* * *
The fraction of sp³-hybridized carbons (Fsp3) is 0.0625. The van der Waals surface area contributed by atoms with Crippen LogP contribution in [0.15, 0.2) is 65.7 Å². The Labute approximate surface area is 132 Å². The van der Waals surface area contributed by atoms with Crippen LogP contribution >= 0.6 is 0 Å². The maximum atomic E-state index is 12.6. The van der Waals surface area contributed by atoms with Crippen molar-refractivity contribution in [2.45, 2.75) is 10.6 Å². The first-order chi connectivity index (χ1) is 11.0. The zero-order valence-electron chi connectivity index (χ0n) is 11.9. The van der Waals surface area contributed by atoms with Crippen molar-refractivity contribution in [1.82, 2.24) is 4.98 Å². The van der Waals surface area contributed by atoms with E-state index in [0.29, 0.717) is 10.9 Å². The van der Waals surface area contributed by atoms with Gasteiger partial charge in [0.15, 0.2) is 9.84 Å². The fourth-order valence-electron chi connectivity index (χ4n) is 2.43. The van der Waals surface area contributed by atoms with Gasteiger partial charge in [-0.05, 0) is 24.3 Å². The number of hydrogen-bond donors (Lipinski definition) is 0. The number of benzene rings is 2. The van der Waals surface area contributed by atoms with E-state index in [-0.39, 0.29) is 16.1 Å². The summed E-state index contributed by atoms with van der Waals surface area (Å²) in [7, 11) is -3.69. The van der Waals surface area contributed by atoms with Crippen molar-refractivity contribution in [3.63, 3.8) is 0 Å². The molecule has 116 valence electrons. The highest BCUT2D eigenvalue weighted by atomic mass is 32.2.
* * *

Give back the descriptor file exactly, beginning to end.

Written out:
The fraction of sp³-hybridized carbons (Fsp3) is 0.0625. The van der Waals surface area contributed by atoms with Crippen LogP contribution in [0.15, 0.2) is 65.7 Å². The Labute approximate surface area is 132 Å². The van der Waals surface area contributed by atoms with Crippen LogP contribution >= 0.6 is 0 Å². The maximum atomic E-state index is 12.6. The van der Waals surface area contributed by atoms with Crippen molar-refractivity contribution in [2.45, 2.75) is 10.6 Å². The first-order chi connectivity index (χ1) is 11.0. The zero-order valence-electron chi connectivity index (χ0n) is 11.9. The van der Waals surface area contributed by atoms with Crippen molar-refractivity contribution in [1.82, 2.24) is 4.98 Å². The van der Waals surface area contributed by atoms with E-state index in [0.29, 0.717) is 10.9 Å². The van der Waals surface area contributed by atoms with Gasteiger partial charge in [0.15, 0.2) is 9.84 Å². The fourth-order valence-electron chi connectivity index (χ4n) is 2.43. The van der Waals surface area contributed by atoms with Gasteiger partial charge in [-0.05, 0) is 24.3 Å². The number of hydrogen-bond donors (Lipinski definition) is 0. The number of benzene rings is 2. The van der Waals surface area contributed by atoms with E-state index in [-0.39, 0.29) is 16.1 Å². The summed E-state index contributed by atoms with van der Waals surface area (Å²) in [7, 11) is -3.69. The van der Waals surface area contributed by atoms with Crippen molar-refractivity contribution in [3.63, 3.8) is 0 Å². The molecule has 116 valence electrons. The highest BCUT2D eigenvalue weighted by atomic mass is 32.2.